Detroit City Council votes to fight imposition of Emergency Financial Manager, Mayor Bing won’t join them


The dysfunction continues…

In a series of events that only serves to highlight the dysfunctional relationship between Detroit’s elected officials, the Detroit City Council voted Wednesday to fight the imposition of an Emergency Financial Manager and, a short time later, Mayor Dave Bing went before the media to say it was a stupid idea that he would not be supporting.

It started with a vote by the City Council to try to convince Governor Rick Snyder not to move forward with and EFM:

The council voted 7-1 to appeal Snyder’s decision, and Council President Charles Pugh said there may still be time to change the governor’s mind. The appeal would not be a court challenge but would ask for a meeting with Snyder’s representative to try to change the state’s position.

“The governor hasn’t decided yet if he wants an emergency manager, so there is still time to convince him we don’t need one,” Pugh told Reuters. “I’m not saying our finances aren’t in trouble, but we can do this without an emergency manager.”

The Council also approved another measure asking Gov. Snyder to delay his decision:

The Council also approved a resolution asking Governor Snyder to delay his appointment. They’re asking that he wait until a new emergency manager law kicks in on March 28.

Council member Ken Cockrel Jr. says Public Act 436 it gives the city more choices than the current law does.

“You could take the existing consent agreement, [and] actually rewrite it and enhance it,” Cockrel said. “I think we’d have the ability to do that.”

Several hours later, Bing held a press conference in front of City Hall saying he would not be supporting the effort and that city officials needed to “stop BS-ing” themselves and Detroit residents:

Detroit City Council will have to go it alone in appealing Gov. Rick Snyder’s plan to appoint an emergency financial manager. Mayor Dave Bing said Wednesday afternoon that he will not contest the governor’s looming appointment, adding that he does not believe it’s a fight the city can win.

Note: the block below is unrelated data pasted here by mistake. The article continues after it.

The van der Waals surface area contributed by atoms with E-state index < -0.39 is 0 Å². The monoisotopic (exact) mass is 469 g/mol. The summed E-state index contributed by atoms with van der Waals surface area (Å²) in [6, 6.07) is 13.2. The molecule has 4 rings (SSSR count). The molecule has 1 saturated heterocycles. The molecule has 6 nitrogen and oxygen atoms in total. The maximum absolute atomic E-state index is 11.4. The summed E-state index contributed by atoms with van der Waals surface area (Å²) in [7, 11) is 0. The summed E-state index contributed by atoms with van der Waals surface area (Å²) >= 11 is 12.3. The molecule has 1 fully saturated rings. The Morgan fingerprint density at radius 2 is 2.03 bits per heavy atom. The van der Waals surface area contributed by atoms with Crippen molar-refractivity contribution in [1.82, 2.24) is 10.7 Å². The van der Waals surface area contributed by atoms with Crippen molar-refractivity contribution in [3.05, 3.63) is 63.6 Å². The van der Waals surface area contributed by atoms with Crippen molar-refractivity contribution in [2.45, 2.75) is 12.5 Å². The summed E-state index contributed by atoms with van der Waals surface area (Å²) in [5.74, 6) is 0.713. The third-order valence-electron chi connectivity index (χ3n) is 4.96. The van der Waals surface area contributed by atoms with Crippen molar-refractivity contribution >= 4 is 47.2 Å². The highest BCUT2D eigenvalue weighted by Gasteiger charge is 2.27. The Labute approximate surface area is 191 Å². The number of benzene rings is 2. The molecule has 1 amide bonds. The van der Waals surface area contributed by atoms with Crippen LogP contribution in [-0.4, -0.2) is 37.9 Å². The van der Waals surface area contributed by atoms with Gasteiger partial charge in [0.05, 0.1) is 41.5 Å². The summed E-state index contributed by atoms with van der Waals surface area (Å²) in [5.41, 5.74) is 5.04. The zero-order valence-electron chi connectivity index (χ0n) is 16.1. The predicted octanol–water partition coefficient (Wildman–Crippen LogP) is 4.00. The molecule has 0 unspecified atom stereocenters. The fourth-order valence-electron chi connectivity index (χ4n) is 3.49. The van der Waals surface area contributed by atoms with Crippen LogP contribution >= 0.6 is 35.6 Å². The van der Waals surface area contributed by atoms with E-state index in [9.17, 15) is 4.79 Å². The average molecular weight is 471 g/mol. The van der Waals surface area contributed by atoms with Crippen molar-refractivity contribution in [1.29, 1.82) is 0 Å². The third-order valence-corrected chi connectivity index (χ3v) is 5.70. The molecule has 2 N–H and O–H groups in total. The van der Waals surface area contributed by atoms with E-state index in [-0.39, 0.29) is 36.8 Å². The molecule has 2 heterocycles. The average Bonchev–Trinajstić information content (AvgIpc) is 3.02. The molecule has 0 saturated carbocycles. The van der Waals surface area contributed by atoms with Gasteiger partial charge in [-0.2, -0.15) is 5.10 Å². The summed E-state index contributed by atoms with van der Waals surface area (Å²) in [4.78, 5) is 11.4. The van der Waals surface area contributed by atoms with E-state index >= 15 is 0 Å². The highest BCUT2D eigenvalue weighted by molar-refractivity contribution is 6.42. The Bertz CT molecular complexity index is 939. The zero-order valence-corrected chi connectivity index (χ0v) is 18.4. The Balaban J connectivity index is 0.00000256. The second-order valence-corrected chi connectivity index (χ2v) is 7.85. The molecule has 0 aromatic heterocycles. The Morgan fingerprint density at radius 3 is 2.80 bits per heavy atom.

Up against a Monday deadline, City Council earlier Wednesday voted to appeal Snyder’s determination that the city is in a financial emergency that it cannot correct without outside help.

Bing said council members are free to appeal the ruling on their own.

“We need to stop BSing ourselves,” Bing said at a City Hall news conference. “It is simply a fight we cannot win at the 11th hour in a 30-minute appeals hearing,” he said.

I’m ambivalent about this turn of events. I tend to concur with the City Council that waiting until the new law kicks in would be the most logical. Republicans are outraged that some universities are working with unions to approve contracts that will be outlawed when their new Right to Work law goes into effect. Why shouldn’t they be held to the same standard in this regard. It’s true that the new law, laughably titled “The Local Financial Stability and Choice Act”, is does offer cities the option of choosing which poison to swallow, at least there are options, limited as they may be.

On the other hand, at the end of the day, as I pointed out in my analysis of the new law, all of the power and the final decision-making authority rest in the hands of Gov. Snyder. With that being the case, no amount of begging by the Detroit City Council is likely to change the Governor’s mind and one could reasonable argue that, as Mayor Bing suggests, the clock has run out and now is the time for all parties to come to the table to reset their relationship and move forward together in partnership in a way that has the long-term interests of Detroit in mind. This requires both Detroit officials and the Snyder administration to put past slights and insults behind them and try to find a new path forward together.

Given the history of both groups, I suspect that’s unlikely to happen.

[Photo credit: Anne C. Savage, special to Eclectablog]